The bullpen is the clear weakness for the club. It has been hot and cold, but Terry Collins has managed it relatively well. As per his zero-tolerance policy, he has shipped multiple pitchers off to the minors after they proved they couldn't perform at the major league level. Currently, the Mets have a somewhat passable collection of pitchers anchored by Francisco Rodriguez, who has pitched well until a recent rough patch in which he blew two saves and openly discussed his desire to be traded to the crosstown rival Yankees. I say let him go. Even with a weak bullpen this team has proven they can overcome the odds and that someone will step up when it is needed.
The injury bug has not been kind to the Mets' lineup. Neither has the Mets' own third baseman David Wright, who managed to sideline two of the Mets best three hitters this season after fracturing one's back diving to tag a runner and breaking Ike Davis's shin after colliding with him on an infield pop-up. Both of Wrights' actions take skills unique to Mets players to accomplish.
It was like Wright was tired of trying to hurt Davis with his errant throws from third and decided to take matters into his own hands when he ran across the diamond straight into Ike Davis on what should have been a routine out. Wright did his best to derail the Mets, but the fill-ins have filled in admirably.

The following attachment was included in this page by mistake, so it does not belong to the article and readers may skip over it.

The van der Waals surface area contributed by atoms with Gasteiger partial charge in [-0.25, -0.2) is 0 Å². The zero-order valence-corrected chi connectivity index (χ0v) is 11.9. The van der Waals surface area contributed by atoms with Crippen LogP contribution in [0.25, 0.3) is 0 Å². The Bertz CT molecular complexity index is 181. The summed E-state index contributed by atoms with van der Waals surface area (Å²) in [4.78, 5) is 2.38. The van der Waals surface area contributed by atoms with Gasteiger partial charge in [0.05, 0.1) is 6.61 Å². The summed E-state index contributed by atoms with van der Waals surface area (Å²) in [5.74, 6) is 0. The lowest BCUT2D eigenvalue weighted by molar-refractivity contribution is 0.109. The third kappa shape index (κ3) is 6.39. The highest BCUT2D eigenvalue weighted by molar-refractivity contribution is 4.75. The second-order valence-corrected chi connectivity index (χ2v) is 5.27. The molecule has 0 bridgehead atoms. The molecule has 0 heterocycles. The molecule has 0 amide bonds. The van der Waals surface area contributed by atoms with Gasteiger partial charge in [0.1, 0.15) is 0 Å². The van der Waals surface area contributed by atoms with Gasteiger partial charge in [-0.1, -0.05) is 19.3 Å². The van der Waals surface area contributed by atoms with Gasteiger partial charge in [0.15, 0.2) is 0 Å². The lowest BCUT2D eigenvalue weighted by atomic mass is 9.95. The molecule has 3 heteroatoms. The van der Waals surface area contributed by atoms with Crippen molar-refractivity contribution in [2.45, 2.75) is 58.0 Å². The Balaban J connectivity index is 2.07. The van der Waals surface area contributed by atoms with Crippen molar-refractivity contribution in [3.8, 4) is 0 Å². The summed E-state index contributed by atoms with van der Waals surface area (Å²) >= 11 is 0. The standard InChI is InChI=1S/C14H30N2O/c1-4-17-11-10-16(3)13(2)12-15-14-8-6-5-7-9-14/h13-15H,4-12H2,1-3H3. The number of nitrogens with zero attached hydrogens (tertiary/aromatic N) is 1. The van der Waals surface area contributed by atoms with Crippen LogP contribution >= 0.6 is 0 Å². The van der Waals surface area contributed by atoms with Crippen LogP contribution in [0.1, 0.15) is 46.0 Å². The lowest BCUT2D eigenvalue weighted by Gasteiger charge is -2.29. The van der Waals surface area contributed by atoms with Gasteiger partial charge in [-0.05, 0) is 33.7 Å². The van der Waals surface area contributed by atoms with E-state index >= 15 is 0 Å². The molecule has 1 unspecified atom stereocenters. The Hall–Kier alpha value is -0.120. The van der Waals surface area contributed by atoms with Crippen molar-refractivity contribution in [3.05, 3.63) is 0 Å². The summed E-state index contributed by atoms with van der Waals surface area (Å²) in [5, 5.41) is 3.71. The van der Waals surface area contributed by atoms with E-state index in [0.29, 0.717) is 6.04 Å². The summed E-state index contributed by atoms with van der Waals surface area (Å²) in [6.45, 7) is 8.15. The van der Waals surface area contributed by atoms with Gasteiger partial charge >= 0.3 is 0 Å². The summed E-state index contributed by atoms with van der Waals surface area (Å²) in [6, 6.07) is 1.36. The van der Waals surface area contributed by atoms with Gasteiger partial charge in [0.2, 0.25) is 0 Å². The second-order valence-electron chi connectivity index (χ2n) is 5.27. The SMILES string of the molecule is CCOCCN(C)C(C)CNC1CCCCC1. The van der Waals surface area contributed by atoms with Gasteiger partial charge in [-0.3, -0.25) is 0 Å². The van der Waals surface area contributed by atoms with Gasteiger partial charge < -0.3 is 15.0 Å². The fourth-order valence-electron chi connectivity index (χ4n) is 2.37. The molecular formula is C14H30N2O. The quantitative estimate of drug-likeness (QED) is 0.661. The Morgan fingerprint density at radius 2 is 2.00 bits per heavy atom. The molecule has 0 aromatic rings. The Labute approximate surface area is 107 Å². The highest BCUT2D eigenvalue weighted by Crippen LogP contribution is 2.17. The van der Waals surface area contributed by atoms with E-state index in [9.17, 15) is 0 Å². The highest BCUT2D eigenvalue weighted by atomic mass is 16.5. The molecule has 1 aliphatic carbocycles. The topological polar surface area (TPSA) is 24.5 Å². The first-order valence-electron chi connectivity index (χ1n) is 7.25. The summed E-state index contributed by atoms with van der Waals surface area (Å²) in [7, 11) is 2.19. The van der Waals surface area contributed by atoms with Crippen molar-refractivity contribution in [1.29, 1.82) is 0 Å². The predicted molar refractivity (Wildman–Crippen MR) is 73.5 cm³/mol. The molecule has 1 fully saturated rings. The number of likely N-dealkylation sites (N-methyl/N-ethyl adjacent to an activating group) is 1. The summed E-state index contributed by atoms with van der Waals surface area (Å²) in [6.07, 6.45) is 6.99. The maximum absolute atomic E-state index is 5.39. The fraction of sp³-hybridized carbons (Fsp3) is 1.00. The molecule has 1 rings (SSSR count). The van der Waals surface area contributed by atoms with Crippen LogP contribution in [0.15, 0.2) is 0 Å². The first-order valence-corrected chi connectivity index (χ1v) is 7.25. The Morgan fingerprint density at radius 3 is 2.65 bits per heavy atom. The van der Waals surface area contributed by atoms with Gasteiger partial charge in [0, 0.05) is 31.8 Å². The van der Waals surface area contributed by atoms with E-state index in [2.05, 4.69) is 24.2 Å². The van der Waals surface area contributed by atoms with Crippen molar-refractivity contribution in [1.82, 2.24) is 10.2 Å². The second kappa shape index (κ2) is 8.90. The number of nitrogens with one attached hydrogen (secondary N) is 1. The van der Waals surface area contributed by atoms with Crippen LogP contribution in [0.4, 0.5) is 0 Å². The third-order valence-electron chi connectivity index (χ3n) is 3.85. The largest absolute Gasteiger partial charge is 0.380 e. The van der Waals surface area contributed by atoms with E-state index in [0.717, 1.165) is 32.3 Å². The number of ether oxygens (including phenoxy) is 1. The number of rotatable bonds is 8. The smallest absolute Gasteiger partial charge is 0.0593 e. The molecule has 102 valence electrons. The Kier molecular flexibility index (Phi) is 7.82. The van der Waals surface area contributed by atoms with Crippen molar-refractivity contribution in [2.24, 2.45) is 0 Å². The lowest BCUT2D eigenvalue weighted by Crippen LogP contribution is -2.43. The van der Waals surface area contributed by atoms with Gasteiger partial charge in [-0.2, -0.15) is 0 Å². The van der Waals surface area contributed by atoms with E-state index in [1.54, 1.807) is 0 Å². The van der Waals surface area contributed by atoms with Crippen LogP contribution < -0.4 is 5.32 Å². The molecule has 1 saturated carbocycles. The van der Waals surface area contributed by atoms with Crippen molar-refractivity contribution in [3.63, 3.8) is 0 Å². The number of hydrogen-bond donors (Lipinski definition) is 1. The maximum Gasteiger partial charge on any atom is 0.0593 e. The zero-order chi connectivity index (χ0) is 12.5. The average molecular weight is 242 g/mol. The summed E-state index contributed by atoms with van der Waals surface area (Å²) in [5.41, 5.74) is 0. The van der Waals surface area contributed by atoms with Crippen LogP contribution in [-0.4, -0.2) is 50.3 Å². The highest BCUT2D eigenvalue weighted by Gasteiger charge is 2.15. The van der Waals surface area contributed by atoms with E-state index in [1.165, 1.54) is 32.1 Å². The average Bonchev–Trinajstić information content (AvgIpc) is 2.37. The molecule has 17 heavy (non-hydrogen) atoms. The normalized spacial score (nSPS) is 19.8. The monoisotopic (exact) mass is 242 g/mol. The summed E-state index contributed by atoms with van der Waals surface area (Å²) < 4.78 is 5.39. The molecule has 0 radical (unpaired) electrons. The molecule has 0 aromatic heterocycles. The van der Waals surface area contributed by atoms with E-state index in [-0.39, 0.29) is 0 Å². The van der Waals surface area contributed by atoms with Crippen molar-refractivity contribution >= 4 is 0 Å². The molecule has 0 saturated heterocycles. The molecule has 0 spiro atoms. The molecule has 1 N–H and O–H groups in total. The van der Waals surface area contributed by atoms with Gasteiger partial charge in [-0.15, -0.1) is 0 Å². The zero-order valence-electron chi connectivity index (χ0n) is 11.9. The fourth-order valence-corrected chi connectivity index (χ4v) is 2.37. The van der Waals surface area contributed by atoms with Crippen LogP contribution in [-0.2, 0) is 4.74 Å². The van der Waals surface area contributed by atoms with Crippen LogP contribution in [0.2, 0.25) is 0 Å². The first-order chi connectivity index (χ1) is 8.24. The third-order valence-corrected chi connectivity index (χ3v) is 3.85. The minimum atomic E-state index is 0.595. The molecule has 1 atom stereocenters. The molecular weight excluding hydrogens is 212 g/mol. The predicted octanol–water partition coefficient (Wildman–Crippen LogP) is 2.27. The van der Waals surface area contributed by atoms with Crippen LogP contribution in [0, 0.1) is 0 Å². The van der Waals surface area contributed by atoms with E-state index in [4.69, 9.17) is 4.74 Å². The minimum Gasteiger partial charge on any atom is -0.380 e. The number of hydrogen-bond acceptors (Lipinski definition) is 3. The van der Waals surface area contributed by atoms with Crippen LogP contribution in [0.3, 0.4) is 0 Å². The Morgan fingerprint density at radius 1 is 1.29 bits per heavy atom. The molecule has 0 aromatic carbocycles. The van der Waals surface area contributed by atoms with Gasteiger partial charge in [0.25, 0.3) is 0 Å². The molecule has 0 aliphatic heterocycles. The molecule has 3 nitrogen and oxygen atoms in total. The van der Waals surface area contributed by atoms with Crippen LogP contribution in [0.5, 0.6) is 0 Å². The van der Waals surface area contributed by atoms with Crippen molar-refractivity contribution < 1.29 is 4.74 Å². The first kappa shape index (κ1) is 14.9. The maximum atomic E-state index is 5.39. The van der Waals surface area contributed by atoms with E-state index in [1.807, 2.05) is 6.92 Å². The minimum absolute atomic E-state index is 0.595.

Justin Turner, who began the season in Triple A, has given the Mets some late-inning heroics. Ruben Tejada, known exclusively for his glove, has actually provided some production from the plate. Lucas Duda and Jason Pridie have played well when they have been called upon. Daniel Murphy, returning from injury last season, has shown that he still has a reliable bat. Jose Reyes is without a doubt the MVP of the team and possibly the National League. The lineup does have its weak spots, namely Jason Bay. I’d rather see Jason Bay headbutt a wall at full sprint again than watch him ground out to short three times a game.
Whether the Mets are buyers or sellers at the trade deadline is too early to tell. There are questions about the front office’s ability to resign Jose Reyes after losing hundreds of millions of dollars to Bernie Madoff’s Ponzi scheme and possibly losing more to a lawsuit. The way Reyes is playing, he’ll obviously demand big money, money the Mets might not have at the moment. If Davis and Santana make it back this season, and with Wright returning soon, the Mets might even be able to make a push for the playoffs.
Regardless of whether they do or not, I must say I see a lot of similarities between the Cape Cod Baseball League players and these Mets. They both play with heart. They both want to win. And they both are playing for the love of the game of baseball. That’s something that you couldn’t say about the Mets the past few seasons. The Mets players look like they’re actually having fun scrapping out victories against more talented teams. And that's what the game is all about in the end, having fun. Luckily for the Mets, they are not only having fun, but winning games as well.